In our forthcoming issue of Shilin: Leiden University Journal of Young Sinology, you will find a number of articles about interesting China-related research done by students at Leiden University and abroad. Levi Voorsmit analyses the admired and romanticised knights-errant, woman warriors, barbarians, and recluses together in order to reveal underlying structures that mark their development throughout history and their influence on the present.
Ann Kunish takes us on a tour between the lines of classical Chinese poetry, demonstrating the benefit of transmitting poems via a group of translations that have a structural relationship to each other. Nadine Otting discusses A-not-A questions, a particular question form in Chinese.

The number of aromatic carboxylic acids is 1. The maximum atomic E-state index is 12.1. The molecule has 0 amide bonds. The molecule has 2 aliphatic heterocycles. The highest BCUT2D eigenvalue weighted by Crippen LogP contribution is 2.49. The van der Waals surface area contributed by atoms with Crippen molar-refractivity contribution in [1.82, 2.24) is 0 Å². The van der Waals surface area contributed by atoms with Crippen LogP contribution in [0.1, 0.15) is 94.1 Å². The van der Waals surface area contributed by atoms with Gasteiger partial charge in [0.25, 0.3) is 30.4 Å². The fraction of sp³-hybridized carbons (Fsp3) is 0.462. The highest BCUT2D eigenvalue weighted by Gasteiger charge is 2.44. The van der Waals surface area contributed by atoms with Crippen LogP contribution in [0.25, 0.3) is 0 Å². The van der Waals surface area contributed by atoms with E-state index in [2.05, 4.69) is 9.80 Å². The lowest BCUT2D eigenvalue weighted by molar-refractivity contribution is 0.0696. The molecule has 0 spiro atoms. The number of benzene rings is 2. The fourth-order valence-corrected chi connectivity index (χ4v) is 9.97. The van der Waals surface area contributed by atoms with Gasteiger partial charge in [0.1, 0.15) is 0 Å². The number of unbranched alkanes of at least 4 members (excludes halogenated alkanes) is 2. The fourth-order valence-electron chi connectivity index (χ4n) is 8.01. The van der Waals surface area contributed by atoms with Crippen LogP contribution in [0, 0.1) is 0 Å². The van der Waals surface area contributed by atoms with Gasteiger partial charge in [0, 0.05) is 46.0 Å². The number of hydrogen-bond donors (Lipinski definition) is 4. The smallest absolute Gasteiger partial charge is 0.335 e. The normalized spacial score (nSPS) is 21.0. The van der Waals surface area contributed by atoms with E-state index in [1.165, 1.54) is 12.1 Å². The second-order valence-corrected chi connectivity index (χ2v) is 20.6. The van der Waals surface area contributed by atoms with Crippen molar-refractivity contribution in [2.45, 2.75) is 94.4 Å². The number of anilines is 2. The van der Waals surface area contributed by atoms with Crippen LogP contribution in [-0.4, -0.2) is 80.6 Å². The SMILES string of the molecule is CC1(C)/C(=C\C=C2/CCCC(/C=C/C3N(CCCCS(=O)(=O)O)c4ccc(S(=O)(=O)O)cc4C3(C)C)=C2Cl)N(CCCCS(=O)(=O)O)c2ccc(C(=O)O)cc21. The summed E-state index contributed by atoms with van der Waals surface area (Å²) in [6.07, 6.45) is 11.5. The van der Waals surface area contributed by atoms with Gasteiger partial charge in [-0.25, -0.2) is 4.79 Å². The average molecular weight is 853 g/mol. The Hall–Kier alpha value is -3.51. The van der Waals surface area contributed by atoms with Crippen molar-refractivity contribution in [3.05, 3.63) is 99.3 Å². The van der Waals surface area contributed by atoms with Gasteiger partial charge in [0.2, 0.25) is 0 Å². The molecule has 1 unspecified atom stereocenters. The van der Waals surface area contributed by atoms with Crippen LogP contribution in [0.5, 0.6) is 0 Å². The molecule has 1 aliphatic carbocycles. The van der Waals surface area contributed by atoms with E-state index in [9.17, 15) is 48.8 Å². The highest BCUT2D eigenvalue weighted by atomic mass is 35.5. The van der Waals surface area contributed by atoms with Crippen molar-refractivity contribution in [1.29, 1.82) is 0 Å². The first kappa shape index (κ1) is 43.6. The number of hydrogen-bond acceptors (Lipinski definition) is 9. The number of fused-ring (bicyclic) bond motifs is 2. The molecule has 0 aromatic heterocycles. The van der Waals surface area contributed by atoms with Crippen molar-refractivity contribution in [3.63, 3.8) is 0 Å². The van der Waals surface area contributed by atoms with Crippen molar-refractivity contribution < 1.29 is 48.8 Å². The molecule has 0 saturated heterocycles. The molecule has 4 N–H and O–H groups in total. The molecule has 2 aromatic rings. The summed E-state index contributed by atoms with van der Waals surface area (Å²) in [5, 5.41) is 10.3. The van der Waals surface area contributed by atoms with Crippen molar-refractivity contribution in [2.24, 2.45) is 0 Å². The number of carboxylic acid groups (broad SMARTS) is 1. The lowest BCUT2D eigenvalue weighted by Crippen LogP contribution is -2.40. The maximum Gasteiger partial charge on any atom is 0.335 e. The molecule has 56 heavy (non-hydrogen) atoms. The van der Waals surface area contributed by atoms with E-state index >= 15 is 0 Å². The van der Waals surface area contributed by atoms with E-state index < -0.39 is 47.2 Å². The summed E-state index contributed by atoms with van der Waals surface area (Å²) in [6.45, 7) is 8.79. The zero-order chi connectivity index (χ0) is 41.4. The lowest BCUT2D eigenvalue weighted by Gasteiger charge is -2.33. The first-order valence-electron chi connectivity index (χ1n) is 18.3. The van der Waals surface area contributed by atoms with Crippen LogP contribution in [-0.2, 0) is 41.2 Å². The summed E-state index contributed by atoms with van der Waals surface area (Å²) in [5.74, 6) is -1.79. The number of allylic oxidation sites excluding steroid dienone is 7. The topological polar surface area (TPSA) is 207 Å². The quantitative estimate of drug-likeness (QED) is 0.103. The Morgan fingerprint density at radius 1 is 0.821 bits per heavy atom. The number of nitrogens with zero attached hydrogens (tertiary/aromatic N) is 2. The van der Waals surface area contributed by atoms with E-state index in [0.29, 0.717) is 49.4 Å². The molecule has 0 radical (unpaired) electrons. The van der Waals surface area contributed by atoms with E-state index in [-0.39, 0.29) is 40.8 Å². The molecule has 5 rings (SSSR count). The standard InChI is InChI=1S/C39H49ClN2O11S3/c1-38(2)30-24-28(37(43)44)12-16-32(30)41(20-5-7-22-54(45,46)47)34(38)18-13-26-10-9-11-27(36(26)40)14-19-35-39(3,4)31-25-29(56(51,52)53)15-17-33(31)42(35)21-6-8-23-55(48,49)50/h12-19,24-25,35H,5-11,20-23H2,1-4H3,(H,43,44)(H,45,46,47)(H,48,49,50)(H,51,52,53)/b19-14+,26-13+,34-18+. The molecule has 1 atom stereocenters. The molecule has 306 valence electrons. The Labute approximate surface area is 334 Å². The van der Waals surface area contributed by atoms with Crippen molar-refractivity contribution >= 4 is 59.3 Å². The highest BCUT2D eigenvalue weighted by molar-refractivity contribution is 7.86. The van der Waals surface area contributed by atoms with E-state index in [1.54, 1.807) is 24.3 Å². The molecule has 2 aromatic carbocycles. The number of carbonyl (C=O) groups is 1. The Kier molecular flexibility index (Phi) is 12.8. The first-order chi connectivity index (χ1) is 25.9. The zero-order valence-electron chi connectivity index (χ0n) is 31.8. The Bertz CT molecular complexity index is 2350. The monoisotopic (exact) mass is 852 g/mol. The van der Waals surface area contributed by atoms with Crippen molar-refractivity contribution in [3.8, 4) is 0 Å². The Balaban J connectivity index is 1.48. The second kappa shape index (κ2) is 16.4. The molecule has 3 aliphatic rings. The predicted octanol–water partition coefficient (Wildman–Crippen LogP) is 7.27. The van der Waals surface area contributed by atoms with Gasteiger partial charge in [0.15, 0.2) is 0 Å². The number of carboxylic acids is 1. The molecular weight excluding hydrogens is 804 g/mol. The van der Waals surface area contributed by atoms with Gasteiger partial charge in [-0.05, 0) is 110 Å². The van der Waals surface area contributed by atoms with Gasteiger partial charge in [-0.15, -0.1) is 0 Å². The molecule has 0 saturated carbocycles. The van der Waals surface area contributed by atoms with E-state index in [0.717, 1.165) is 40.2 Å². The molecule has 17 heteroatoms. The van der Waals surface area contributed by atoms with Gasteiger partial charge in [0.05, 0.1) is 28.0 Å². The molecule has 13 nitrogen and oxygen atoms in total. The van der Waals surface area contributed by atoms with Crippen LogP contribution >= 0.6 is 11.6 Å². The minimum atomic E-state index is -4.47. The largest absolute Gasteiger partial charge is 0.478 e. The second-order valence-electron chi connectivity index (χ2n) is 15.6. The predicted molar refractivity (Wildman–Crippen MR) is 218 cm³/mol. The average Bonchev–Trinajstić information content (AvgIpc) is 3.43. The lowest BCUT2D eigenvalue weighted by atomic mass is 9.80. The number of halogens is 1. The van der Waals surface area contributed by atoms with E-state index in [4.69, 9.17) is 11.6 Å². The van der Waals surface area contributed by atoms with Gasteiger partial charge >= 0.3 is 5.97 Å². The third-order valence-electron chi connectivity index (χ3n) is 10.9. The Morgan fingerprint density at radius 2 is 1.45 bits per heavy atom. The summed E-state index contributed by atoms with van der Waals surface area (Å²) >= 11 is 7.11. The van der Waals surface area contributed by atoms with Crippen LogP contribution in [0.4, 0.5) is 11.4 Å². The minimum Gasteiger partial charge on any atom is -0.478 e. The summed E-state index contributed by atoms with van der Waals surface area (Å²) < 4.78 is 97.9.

Analysing grave inscriptions of Muslim immigrants in Quanzhou, Aleid Bisterbosch takes us back to the Song dynasty to see to what extent the Muslim immigrants in the Song dynasty were integrated in daily life.
Finally, Melody Mast investigates agenda-setting and framing in the Southern Metropolis Daily and the Beijing Times.
In addition to these five research articles, this issue of Shilin also features a book review of China and Maritime Europe, 1500-1800, a collaborative narrative of the early modern diplomatic, commercial and missionary connections between China and the Europeans that sailed to East Asia.